Don’t leave home without these travel necessities . . .
. . . plus, tips for packing lighter and smarter
Now that airlines are starting to charge for everything, including carry-on luggage, it’s even more essential to travel with less.
You may not be able to take everything you want, but making the right choices ahead of time means you won’t hit the airlines’ maximum weight allowances at the time of departure — and won’t leave you stranded without something you really need.
While the necessities vary among travelers, I’ve curated a list of my own must-have accessories when I’m on the road. And as you will see, many of these items take up very little space and often serve multiple purposes.
In no particular order, here are my travel must-haves:
1. HEAD LAMP: I’ve been to enough foreign locales to know the power isn’t always reliable, so I bring a flashlight, whether I’m camping or staying at an upscale hotel. But, supplemental light also comes in handy when you least expect it, which is why it’s a good idea to have a small flashlight with you any time of the day. It comes in handy to illuminate the dark passageways and rooms of a Mayan Temple or shed light on your path if a late afternoon hike takes longer than expected.
2. DRY SHAMPOO: Dry shampoo is more than just a tool for people battling oily hair. I’ll use it when a shower isn’t readily available (when I’m camping, for example), but it also helps to eliminate perspiration. This two-in-one product doubles as a light-weight deodorant.
3. NECK PILLOW: Unless you’re a first-class traveler, it’s hard to get comfortable enough to sleep on long-haul flights. I’ve tested all kinds of travel pillows, and I’ve found the best are the type that go all the way around your neck for added support (try the Komfort Kollar or the ObusForme). I also use mine throughout a trip to take the place of a cervical pillow when the hotel pillows are too thick.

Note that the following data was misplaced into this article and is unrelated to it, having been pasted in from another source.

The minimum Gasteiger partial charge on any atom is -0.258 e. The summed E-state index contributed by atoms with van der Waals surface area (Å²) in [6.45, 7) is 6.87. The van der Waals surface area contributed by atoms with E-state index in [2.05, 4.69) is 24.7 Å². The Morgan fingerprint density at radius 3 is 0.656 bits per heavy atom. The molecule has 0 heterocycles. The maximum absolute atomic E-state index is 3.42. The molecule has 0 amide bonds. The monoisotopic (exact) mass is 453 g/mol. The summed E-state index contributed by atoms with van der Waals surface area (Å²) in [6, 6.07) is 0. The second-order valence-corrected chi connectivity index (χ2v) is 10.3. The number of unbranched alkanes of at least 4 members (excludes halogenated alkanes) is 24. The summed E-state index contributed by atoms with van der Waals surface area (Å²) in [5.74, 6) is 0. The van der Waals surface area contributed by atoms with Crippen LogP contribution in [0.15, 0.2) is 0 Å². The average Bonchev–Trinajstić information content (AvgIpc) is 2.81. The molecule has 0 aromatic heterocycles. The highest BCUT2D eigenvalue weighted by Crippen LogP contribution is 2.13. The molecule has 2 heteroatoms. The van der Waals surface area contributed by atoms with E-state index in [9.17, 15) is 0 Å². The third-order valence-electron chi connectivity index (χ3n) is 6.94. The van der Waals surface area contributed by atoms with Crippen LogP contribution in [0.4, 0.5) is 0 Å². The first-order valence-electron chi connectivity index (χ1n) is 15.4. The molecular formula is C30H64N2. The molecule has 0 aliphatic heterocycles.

4. UNIVERSAL TRAVEL ADAPTER: While most electronic devices now are dual-voltage, the plug doesn’t always match the socket, which is why it’s imperative to travel with a universal travel adapter. I like to use one with an added USB port, which gives you the power to charge two devices at the same time.
5. SPACE-SAVER BAGS: Pack twice the amount by placing clothes in space-saving bags that roll to squeeze out excess air. My trick is to pack my luggage without using the space bags. That way, I’ll have more room to fit souvenirs on the way home. The bags also keep dirty or wet clothes away from clean garments.
7. FINGER PUPPETS: When a tourist gives something to a begging child, it only encourages more begging, which is why I try my hardest to resist those big eyes and pouting lips while on the streets of the world. However, I pack a few finger puppets in my bag to entertain kids I meet along the way — usually on a long bus ride or in a restaurant. I first bought a sackful of the knitted puppets when I lived in Peru, but I restocked my dwindling supply on eBay. In addition to the many fingers that have been transformed into wonderful play things for giggling children to enjoy, these Peruvian-born creations have been last seen at the top of a prayer-flag pole in the Himalayas, in a floating village in Tonle Sap Lake in Cambodia and on a Canadian bike race.